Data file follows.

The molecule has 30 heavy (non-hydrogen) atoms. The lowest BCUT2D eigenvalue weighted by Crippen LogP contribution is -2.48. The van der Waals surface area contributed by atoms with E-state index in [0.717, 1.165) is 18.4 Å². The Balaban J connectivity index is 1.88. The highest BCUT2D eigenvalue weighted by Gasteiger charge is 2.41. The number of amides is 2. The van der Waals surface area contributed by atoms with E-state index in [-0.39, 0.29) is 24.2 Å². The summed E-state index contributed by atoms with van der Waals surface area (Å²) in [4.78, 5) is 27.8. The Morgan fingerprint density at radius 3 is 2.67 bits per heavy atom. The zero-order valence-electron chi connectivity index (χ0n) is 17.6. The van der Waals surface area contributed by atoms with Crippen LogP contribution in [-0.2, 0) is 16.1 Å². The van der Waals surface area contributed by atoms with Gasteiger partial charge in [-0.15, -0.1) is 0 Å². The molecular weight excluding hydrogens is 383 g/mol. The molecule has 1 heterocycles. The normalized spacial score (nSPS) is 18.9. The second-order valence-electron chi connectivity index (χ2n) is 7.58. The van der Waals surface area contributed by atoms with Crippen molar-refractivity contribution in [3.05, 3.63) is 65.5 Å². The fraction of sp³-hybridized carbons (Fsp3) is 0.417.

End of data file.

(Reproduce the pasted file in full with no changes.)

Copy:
The molecule has 30 heavy (non-hydrogen) atoms. The lowest BCUT2D eigenvalue weighted by Crippen LogP contribution is -2.48. The van der Waals surface area contributed by atoms with E-state index in [0.717, 1.165) is 18.4 Å². The Balaban J connectivity index is 1.88. The highest BCUT2D eigenvalue weighted by Gasteiger charge is 2.41. The number of amides is 2. The van der Waals surface area contributed by atoms with E-state index in [-0.39, 0.29) is 24.2 Å². The summed E-state index contributed by atoms with van der Waals surface area (Å²) in [4.78, 5) is 27.8. The Morgan fingerprint density at radius 3 is 2.67 bits per heavy atom. The zero-order valence-electron chi connectivity index (χ0n) is 17.6. The van der Waals surface area contributed by atoms with Crippen LogP contribution in [-0.2, 0) is 16.1 Å². The van der Waals surface area contributed by atoms with Gasteiger partial charge in [-0.15, -0.1) is 0 Å². The molecular weight excluding hydrogens is 383 g/mol. The molecule has 1 heterocycles. The normalized spacial score (nSPS) is 18.9. The second-order valence-electron chi connectivity index (χ2n) is 7.58. The van der Waals surface area contributed by atoms with Crippen molar-refractivity contribution in [3.05, 3.63) is 65.5 Å². The fraction of sp³-hybridized carbons (Fsp3) is 0.417.